BY BILL PHILLIPS
It’s probably natural for brothers to horse around and wrestle each other.
But when they get into their 20s, shouldn’t they stop?
Not Ben and Daniel Dyck.
To be clear, they don’t horse around – too much – they wrestle. They are competitive wrestlers and training with each other is a perfect fit as they get ready for an open tournament in Calgary later this year.
Ben, who competes in the heavyweight class, is coming off an impressive win at the Golden Bear Open tournament in Edmonton in January. It marked a successful return to the sport. In high school he was national champion in his Grade 10 year and placed third in Grade 12. After he graduated, however, he fell out of favour with the sport and stopped competing.
But now he’s back.
“I’m a better person when I wrestle,” he says. “It’s who I am. When I don’t do it, I’m not the same, so felt the need to get back to it.”
Plus, he wanted to erase the bad memories of not doing well when he first started post-secondary wrestling.
“I wrestled my own way (in Edmonton) and did really well,” he says. “After doing that, I said I have to keep competing because I really enjoy this.”
Ben, and Daniel, have been wrestling all their lives. Their father Clayton coached them when they were kids and when they wrestled at Kelly Road Secondary School, which is probably one of the reasons they work so well together when train. And, of course, there is the sibling rivalry thing.
“Usually when I wrestle with people, I break them pretty bad,” says Ben, who is now 27 years old. “But my brother’s really tough so he can push back, which I kind of need. I have other wrestling partners, and they’re great, but they’re not my brother.”
For Daniel, however, he’s about 20 pounds lighter than Ben, and competes in a lower weight category, so holding his own with a bigger opponent obviously helps.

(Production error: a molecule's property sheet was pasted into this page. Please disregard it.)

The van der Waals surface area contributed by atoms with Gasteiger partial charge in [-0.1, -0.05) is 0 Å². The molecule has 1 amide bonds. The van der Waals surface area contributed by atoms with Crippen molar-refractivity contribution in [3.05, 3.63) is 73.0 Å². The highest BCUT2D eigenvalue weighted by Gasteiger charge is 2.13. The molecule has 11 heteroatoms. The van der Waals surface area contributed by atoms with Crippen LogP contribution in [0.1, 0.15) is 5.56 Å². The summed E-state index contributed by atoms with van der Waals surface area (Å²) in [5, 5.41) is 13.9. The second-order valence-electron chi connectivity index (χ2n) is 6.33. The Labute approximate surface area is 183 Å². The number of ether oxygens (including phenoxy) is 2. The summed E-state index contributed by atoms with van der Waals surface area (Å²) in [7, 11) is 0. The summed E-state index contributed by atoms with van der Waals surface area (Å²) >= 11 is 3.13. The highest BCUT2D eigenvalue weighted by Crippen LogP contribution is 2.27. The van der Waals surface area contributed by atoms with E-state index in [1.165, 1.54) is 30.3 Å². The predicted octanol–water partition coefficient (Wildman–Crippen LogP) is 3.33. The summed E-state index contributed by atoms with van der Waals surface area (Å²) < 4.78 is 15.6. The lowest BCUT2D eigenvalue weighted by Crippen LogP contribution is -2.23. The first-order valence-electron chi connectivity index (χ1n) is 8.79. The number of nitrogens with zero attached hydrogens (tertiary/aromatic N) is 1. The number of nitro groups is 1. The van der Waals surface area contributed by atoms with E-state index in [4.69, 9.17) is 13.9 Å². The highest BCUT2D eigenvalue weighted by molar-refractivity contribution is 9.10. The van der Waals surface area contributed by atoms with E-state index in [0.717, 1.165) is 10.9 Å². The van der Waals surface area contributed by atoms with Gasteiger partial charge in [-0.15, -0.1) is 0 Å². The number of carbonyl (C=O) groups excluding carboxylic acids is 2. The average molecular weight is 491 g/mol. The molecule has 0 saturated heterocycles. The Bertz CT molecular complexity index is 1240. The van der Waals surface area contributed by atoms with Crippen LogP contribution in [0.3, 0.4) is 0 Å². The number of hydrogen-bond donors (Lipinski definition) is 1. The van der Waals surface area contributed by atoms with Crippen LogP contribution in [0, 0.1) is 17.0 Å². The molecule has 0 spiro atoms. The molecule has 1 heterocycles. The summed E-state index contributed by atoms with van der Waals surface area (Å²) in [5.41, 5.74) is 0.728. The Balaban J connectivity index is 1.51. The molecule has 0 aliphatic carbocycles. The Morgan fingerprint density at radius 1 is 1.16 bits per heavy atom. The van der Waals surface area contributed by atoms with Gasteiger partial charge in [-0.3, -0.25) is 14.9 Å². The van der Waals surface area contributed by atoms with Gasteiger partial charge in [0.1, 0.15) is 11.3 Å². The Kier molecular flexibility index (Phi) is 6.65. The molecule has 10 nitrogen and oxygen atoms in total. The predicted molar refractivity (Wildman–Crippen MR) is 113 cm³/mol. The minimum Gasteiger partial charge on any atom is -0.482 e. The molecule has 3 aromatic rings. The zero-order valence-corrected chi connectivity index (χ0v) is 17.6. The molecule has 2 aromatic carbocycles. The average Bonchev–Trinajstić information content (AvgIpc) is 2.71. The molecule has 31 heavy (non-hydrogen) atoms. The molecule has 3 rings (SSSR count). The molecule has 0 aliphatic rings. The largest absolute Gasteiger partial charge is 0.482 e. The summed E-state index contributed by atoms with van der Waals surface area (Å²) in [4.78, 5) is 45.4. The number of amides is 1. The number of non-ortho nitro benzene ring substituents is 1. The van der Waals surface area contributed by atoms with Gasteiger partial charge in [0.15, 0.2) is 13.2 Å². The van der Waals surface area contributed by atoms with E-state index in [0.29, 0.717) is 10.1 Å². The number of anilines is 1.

“My brother’s probably the toughest guy I know,” says Daniel. “He’s been a national champion, so it’s kind of humbling. I get beat up all the time … That’s why it’s going to be great when I compete because I know how tough my brother is, if I can hang with him I don’t worry too much.”
Daniel, a couple of years younger at 25 years old, hasn’t competed since high school either and is anxious to get back into the sport he has known since he was a toddler.
“I find if I don’t compete in anything, I’m not grounded probably because it feels like home because we grew up with it,” he says. “And conquering old demons is important.”
The brothers received a Brink Group of Companies sponsorship of $500 each to help them with the Calgary tournament.
“It helps out a lot because we both have families, we got lots of bills,” says Ben. “So being able to go out to a tournament and not worry about the financial aspect, helps with the stress of it.”
Daniel was also very appreciative of the support.
“It’s one of the first time in the last couple of years we’ve seen it for local athletes,” he said. “It’s pretty cool.”
John Brink, of the Brink Group of Companies, praised the brothers for their work and is confident they will do well.
“That makes it unique, to have two brothers of national calibre in Prince George,” Brink said.
He also has some advice for the brothers as well as financial support.
“They’re both motivated, they will excel,” he says, adding it’s important to set a goal and work toward that goal every day. “Aspire to your dreams and then pursue them and stay the course, and then the sky’s the limit. I always say ‘I can and I will.’”
Calgary is the next tournament for the brothers, which will be followed with senior nationals in March.
“That’s my main goal right now,” Ben says.
If he does well there he could qualify for Pan-American Games or Commonwealth Games.